Train go sorry: inside a deaf world

Front Cover
Houghton Mifflin, 1994 - Education - 296 pages
39 Reviews
"Train go sorry" is the American Sign Language expression for "missing the boat". As a society, what portion of our own humanity is missed when we fail to recognize that deaf people are members of a unique culture? This deeply moving portrait of a special school and its people offers stories of courage and extraordinary determination.

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Compelling subject with superb writing! - Goodreads
Great insight to the deaf community. - Goodreads
Easy to read but touches on many deeper issues. - Goodreads

Review: Train Go Sorry: Inside a Deaf World

User Review  - Kristen Akers - Goodreads

I enjoyed the stories, but the writing style was distracting for me. I felt like something was desperately missing in terms of joining the big picture together. Overall a good book, but I was hoping for more depth. Read full review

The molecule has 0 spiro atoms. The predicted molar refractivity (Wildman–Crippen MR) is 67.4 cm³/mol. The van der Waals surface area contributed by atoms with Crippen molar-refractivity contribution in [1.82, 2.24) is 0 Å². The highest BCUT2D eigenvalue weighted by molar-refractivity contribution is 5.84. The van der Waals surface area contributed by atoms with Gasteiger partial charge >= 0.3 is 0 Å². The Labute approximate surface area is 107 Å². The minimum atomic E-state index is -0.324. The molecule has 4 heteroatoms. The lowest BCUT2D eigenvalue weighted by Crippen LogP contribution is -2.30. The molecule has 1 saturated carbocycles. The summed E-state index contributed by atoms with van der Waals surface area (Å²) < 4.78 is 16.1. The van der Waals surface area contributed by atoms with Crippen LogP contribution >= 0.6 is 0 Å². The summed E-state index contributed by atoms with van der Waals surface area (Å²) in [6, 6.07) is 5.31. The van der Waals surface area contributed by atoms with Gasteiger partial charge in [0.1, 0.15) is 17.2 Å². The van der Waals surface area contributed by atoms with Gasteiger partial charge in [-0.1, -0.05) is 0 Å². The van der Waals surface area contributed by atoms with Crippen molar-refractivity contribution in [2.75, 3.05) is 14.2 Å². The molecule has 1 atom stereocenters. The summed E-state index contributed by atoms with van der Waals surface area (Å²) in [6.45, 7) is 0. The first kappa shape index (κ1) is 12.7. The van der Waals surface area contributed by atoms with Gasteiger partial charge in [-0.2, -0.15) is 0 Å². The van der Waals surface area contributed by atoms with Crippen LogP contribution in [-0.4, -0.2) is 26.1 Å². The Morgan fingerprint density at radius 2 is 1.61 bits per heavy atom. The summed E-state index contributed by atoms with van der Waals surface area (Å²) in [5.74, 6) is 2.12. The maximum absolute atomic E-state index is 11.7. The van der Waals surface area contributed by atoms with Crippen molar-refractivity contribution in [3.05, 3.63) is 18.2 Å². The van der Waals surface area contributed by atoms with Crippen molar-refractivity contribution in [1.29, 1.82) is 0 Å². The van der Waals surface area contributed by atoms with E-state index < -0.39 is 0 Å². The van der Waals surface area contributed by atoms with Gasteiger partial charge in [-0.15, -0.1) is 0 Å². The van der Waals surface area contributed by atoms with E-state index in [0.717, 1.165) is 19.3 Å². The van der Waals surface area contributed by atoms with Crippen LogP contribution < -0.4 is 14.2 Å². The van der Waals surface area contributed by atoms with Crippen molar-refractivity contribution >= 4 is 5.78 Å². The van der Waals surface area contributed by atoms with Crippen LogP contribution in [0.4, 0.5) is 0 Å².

Review: Train Go Sorry: Inside a Deaf World

User Review  - Linda - Goodreads

My review is here Read full review

Contents

Coming into the Language
1
Transition Lessons
18
Prince Charming
33
Copyright

16 other sections not shown

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About the author (1994)

Leah Hager Cohen, a graduate of the Columbia School of Journalism, established herself as a serious writer in 1994 with her nonfiction book, Train Go Sorry: Inside a Deaf World. Chosen by the American Library Association as one of the best books of 1994, Inside a Deaf World details what it was like growing up as a hearing child around deaf children. Cohen's first fiction novel, Heat Lightning, is a coming-of-age story told from the point of view of two sisters, ages eleven and twelve, who have to deal with the death of their parents.

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